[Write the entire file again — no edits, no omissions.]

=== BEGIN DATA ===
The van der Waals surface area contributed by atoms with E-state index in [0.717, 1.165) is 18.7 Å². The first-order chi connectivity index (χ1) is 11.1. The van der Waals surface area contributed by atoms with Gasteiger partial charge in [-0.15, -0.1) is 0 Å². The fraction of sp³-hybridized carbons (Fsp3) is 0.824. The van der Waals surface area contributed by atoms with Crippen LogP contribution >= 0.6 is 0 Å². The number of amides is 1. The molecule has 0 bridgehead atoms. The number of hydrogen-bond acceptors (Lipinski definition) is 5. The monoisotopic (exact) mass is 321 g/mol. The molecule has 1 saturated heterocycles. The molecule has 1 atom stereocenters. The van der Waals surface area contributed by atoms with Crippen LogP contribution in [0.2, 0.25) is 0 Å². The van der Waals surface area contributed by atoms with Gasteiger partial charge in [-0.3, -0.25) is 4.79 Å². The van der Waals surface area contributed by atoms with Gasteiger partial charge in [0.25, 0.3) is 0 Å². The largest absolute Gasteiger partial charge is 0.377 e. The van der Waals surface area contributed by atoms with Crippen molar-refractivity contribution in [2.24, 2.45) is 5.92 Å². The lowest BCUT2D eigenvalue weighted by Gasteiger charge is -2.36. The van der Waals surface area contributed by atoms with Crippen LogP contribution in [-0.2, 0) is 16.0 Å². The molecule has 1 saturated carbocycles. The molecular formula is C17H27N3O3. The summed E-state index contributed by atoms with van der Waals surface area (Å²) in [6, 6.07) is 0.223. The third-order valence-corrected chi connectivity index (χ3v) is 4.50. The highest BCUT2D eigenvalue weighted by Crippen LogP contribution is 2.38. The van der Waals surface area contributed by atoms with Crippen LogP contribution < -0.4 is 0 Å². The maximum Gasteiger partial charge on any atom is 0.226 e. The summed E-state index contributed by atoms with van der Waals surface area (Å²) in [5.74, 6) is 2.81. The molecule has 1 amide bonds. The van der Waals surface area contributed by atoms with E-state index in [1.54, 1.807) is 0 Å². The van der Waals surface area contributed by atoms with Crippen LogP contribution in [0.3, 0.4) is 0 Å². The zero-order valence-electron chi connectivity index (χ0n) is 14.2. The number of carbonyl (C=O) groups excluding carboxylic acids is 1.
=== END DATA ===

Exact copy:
The van der Waals surface area contributed by atoms with E-state index in [0.717, 1.165) is 18.7 Å². The first-order chi connectivity index (χ1) is 11.1. The van der Waals surface area contributed by atoms with Gasteiger partial charge in [-0.15, -0.1) is 0 Å². The fraction of sp³-hybridized carbons (Fsp3) is 0.824. The van der Waals surface area contributed by atoms with Crippen LogP contribution >= 0.6 is 0 Å². The number of amides is 1. The molecule has 0 bridgehead atoms. The number of hydrogen-bond acceptors (Lipinski definition) is 5. The monoisotopic (exact) mass is 321 g/mol. The molecule has 1 saturated heterocycles. The molecule has 1 atom stereocenters. The van der Waals surface area contributed by atoms with Crippen LogP contribution in [0.2, 0.25) is 0 Å². The van der Waals surface area contributed by atoms with Gasteiger partial charge in [-0.3, -0.25) is 4.79 Å². The van der Waals surface area contributed by atoms with Gasteiger partial charge in [0.25, 0.3) is 0 Å². The largest absolute Gasteiger partial charge is 0.377 e. The van der Waals surface area contributed by atoms with Crippen molar-refractivity contribution in [2.24, 2.45) is 5.92 Å². The lowest BCUT2D eigenvalue weighted by Gasteiger charge is -2.36. The van der Waals surface area contributed by atoms with Crippen LogP contribution in [-0.2, 0) is 16.0 Å². The molecule has 1 saturated carbocycles. The molecular formula is C17H27N3O3. The summed E-state index contributed by atoms with van der Waals surface area (Å²) in [6, 6.07) is 0.223. The third-order valence-corrected chi connectivity index (χ3v) is 4.50. The highest BCUT2D eigenvalue weighted by Crippen LogP contribution is 2.38. The van der Waals surface area contributed by atoms with Crippen LogP contribution < -0.4 is 0 Å². The maximum Gasteiger partial charge on any atom is 0.226 e. The summed E-state index contributed by atoms with van der Waals surface area (Å²) in [5.74, 6) is 2.81. The molecule has 1 amide bonds. The van der Waals surface area contributed by atoms with E-state index in [1.54, 1.807) is 0 Å². The van der Waals surface area contributed by atoms with Crippen LogP contribution in [0.3, 0.4) is 0 Å². The zero-order valence-electron chi connectivity index (χ0n) is 14.2. The number of carbonyl (C=O) groups excluding carboxylic acids is 1.